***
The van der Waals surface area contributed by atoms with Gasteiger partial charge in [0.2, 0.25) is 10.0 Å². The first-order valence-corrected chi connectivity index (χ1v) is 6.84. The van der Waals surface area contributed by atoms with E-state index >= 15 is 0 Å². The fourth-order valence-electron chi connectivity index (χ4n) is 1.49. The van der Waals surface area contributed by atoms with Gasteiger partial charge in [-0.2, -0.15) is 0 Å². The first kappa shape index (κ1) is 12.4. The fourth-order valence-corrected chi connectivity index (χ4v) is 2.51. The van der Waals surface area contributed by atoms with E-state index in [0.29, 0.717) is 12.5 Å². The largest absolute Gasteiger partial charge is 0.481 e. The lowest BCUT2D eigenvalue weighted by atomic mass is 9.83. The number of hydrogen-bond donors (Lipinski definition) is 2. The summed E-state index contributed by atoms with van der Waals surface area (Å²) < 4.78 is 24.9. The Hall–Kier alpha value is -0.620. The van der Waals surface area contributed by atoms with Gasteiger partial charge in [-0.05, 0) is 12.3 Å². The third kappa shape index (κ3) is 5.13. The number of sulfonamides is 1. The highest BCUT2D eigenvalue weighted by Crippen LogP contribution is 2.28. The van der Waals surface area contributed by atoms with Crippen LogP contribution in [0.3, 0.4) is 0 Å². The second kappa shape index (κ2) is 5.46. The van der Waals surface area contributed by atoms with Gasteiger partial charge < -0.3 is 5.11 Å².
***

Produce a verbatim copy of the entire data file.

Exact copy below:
The van der Waals surface area contributed by atoms with Gasteiger partial charge in [0.2, 0.25) is 10.0 Å². The first-order valence-corrected chi connectivity index (χ1v) is 6.84. The van der Waals surface area contributed by atoms with E-state index >= 15 is 0 Å². The fourth-order valence-electron chi connectivity index (χ4n) is 1.49. The van der Waals surface area contributed by atoms with Gasteiger partial charge in [-0.2, -0.15) is 0 Å². The first kappa shape index (κ1) is 12.4. The fourth-order valence-corrected chi connectivity index (χ4v) is 2.51. The van der Waals surface area contributed by atoms with E-state index in [0.29, 0.717) is 12.5 Å². The largest absolute Gasteiger partial charge is 0.481 e. The lowest BCUT2D eigenvalue weighted by atomic mass is 9.83. The number of hydrogen-bond donors (Lipinski definition) is 2. The summed E-state index contributed by atoms with van der Waals surface area (Å²) < 4.78 is 24.9. The Hall–Kier alpha value is -0.620. The van der Waals surface area contributed by atoms with Gasteiger partial charge in [-0.05, 0) is 12.3 Å². The third kappa shape index (κ3) is 5.13. The number of sulfonamides is 1. The highest BCUT2D eigenvalue weighted by Crippen LogP contribution is 2.28. The van der Waals surface area contributed by atoms with Crippen LogP contribution in [0.3, 0.4) is 0 Å². The second kappa shape index (κ2) is 5.46. The van der Waals surface area contributed by atoms with Gasteiger partial charge < -0.3 is 5.11 Å².